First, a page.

Eagles columnist WILL TAYLOR reflects on how Saturday’s 3-0 win at Cardiff shows how far Palace have come since their tame 2012 League Cup semi-final display at the same stadium.

I was in Cardiff two years ago when Palace suffered their demoralising defeat in the League Cup semi-final.

I can remember feeling incredibly apprehensive even before the prospect of a penalty shoot-out, spilling most of my pre-match pint in an attempt to drown my nerves.

Upon taking my seat I could sense the boisterous home support enclosed around us, emitting a relentless chorus of noise that created a truly intimidating atmosphere.

As a result the Eagles retreated into their shell, failing to muster a single shot on target during 120 minutes of football and fluffing all but one of their penalties.

The contrast between the two teams that day could not have been more extreme but on Saturday it was clear the tables have now turned.

Palace exhibited a unique blend of discipline, confidence and old-fashioned camaraderie which embodies the bullish presence of Tony Pulis on the touchline.

Alongside him Ole Gunnar Solskjaer looked lost in his cocoon of inexperience, failing to inspire the same impact from the bench as he did during his time at Manchester United.

Up in the stands, Vincent Tan is the latest example of a revered businessman who has blissfully ignored supporters as he searches for short-term solutions with ruthless decision making.

The fact his club don't know whether they are red or blue at the moment optimised the disparity in stability between Cardiff and Crystal Palace.

While Steve Parish and co have certainly made mistakes, they have done so with the club's best interest at heart, which has enabled them to rely on an unwavering level of support from fans.

And this proved to be a vital difference on Saturday.

As the away end serenaded Pulis' players and the returning Wilf Zaha, the home support grew increasingly frustrated and annoyance soon bubbled over into anger.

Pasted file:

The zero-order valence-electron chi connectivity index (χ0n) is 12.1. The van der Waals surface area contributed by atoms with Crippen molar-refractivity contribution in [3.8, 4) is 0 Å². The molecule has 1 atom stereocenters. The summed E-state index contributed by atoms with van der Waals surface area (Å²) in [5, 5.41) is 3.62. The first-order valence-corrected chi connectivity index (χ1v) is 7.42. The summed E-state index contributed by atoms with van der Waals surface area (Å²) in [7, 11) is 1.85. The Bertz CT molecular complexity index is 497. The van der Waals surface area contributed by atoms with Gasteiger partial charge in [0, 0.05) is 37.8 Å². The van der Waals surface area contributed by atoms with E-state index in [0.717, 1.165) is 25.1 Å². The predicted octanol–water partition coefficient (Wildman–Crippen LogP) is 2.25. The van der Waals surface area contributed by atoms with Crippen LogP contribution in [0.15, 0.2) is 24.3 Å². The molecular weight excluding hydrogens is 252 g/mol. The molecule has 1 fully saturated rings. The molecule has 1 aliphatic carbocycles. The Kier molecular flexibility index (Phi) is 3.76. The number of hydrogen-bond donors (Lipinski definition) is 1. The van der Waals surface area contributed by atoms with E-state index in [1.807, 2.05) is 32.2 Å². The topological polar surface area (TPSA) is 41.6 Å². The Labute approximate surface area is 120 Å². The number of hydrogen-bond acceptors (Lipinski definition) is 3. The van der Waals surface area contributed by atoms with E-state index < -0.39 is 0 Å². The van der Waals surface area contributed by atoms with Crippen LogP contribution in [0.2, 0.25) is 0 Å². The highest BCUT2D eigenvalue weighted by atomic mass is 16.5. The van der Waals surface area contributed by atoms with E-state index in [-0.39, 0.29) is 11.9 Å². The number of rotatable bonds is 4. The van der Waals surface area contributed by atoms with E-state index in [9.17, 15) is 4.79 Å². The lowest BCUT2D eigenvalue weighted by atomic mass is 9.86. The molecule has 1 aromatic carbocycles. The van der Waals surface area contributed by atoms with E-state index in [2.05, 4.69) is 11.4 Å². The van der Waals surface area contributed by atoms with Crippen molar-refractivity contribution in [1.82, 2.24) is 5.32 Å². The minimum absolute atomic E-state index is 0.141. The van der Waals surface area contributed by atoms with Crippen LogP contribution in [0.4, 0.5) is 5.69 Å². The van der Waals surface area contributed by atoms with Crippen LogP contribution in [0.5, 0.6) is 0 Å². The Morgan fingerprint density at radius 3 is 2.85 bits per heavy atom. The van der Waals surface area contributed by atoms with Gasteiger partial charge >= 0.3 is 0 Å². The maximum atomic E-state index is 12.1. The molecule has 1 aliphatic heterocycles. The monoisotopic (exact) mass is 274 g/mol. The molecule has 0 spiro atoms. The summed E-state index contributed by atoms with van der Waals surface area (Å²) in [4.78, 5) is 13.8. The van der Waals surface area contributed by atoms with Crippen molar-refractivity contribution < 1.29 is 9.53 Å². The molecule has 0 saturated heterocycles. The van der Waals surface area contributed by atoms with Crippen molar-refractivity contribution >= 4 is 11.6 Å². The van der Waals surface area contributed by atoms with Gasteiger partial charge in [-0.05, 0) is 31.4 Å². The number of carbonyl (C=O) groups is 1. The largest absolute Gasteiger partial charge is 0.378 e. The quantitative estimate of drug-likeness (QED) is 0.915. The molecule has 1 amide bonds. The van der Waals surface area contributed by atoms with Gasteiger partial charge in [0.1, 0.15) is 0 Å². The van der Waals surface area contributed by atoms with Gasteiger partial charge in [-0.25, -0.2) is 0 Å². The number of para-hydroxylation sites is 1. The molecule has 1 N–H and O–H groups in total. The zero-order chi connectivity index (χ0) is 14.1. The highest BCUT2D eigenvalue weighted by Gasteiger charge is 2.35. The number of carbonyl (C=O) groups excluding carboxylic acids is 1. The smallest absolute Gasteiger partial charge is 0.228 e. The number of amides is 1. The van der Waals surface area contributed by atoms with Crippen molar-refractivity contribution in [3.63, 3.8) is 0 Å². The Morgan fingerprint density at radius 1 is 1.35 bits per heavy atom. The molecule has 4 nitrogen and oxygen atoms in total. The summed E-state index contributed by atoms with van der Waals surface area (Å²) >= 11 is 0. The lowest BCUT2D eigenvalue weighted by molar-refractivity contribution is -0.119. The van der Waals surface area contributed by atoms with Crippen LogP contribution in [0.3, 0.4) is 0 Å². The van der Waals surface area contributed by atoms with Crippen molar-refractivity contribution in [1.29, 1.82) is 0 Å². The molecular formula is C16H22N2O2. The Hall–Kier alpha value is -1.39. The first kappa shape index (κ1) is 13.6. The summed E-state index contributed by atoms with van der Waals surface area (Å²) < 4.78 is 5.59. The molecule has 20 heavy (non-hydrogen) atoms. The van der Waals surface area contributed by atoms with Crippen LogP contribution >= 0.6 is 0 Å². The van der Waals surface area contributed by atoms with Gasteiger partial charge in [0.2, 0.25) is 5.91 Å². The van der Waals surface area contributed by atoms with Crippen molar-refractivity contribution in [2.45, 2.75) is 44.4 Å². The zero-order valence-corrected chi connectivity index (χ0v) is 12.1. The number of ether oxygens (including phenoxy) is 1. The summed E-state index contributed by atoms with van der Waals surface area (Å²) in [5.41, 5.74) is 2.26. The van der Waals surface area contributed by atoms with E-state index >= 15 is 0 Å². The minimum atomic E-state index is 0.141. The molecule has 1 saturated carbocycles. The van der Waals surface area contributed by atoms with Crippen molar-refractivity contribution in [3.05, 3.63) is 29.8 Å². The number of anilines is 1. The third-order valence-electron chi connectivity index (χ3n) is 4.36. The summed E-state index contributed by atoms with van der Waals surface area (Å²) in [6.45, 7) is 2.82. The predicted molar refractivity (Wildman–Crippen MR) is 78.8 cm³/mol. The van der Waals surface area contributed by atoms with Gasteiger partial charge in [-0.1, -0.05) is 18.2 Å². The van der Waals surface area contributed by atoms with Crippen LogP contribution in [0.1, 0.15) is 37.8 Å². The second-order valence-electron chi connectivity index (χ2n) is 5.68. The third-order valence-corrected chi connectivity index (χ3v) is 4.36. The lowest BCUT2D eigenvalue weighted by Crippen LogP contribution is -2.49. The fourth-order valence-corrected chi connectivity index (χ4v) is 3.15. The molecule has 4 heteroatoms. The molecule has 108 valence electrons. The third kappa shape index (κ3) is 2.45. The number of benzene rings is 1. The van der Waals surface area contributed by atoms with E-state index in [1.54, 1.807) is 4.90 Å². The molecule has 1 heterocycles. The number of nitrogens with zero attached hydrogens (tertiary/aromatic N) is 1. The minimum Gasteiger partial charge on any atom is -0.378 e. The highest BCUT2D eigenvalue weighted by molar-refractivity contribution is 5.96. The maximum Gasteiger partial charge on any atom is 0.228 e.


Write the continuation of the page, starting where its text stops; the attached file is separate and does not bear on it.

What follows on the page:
Pulis was keen to take advantage of this potentially poisonous atmosphere, instructing his players to slow the tempo down and neutralise all of Cardiff's early momentum.

The plan worked to perfection, minus a five-minute spell when the eager-to-impress Zaha made Joel Ward look decidedly average, before Cardiff slowly but surely lost all belief.

Once again Scott Dann and Damien Delaney calmly dealt with every intruding ball which entered their box, while sentinels Kagisho Dikcagoi and Mile Jedinak racked up yet more steals, blocks and interceptions.

Further afield Jason Puncheon is back to his blossoming best, eager to take people on and pull the trigger as soon as an opportunity arises.

Pulis reserved special praise for my man of the match Joe Ledley, who calmly went about winning the midfield battle in a truly professional Premier League performance.

Such was his display of professionalism I initially thought his goal had been disallowed, as his deadpan celebration refused to rub salt into Cardiff's gaping wound.

Marouane Chamakh returned to the fray as a second half substitute and set about showcasing his portfolio of tricks, intricate touches and brilliant hold-up play.

Such attributes are standard protocol at a club like Arsenal, but for a team battling relegation they are a rare commodity and I will cherish them until the day Chamakh deservedly moves onwards and upwards in the footballing world.

I can only hope a win this weekend against Aston Villa effectively ensures our survival and attracts more talented talisman to Selhurst Park in the summer.

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